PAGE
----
To be able to compete with other economies, all school children in the Netherlands should learn to code. In Amsterdam, former vice president of the European Commission Neelie Kroes launched CodePact today, an initiative set to teach 400,000 Dutch children programming skills. By signing the manifest, businesses and the government agree to work together to prepare students in primary and high school for the employment market of tomorrow. Microsoft was amongst the first companies to sign the CodePact.
CodePact’s mission is to digitally empower Dutch children. To prepare them for the future, they should be able to grow into powerful and independent thinkers by teaching them how to program. “The Dutch labor market has an enormous shortage of talented programmers,” Kroes stated. “As a result, startups and other companies have trouble finding the right talent they need to grow. CodePact can make a difference, by teaching 400,000 children how to code.”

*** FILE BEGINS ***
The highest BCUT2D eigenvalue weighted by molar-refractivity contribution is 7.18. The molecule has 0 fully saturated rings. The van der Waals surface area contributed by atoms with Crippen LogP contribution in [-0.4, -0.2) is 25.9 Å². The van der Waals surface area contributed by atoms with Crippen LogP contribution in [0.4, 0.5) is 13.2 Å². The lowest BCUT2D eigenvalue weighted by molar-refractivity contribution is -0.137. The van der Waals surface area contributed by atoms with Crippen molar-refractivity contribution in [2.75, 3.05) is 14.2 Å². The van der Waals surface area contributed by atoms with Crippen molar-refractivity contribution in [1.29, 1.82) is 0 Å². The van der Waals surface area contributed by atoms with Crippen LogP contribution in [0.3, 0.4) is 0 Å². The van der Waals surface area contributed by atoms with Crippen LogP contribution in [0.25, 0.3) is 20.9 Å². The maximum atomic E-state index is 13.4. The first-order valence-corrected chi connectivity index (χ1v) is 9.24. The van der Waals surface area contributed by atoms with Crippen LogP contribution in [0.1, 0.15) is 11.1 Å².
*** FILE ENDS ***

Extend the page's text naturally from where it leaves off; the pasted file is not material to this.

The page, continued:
By teaching them programming skills at an early age, CodePact aims to create a pool of talents that are ready for a future, where everyone – car mechanics and app builders alike – will be required to have programming knowledge. Various Dutch governmental organizations and tech companies, including Microsoft, signed the pact, committing themselves to developing the digital skills of Dutch school children.
Follow the discussion on Twitter using the hashtag #CodePact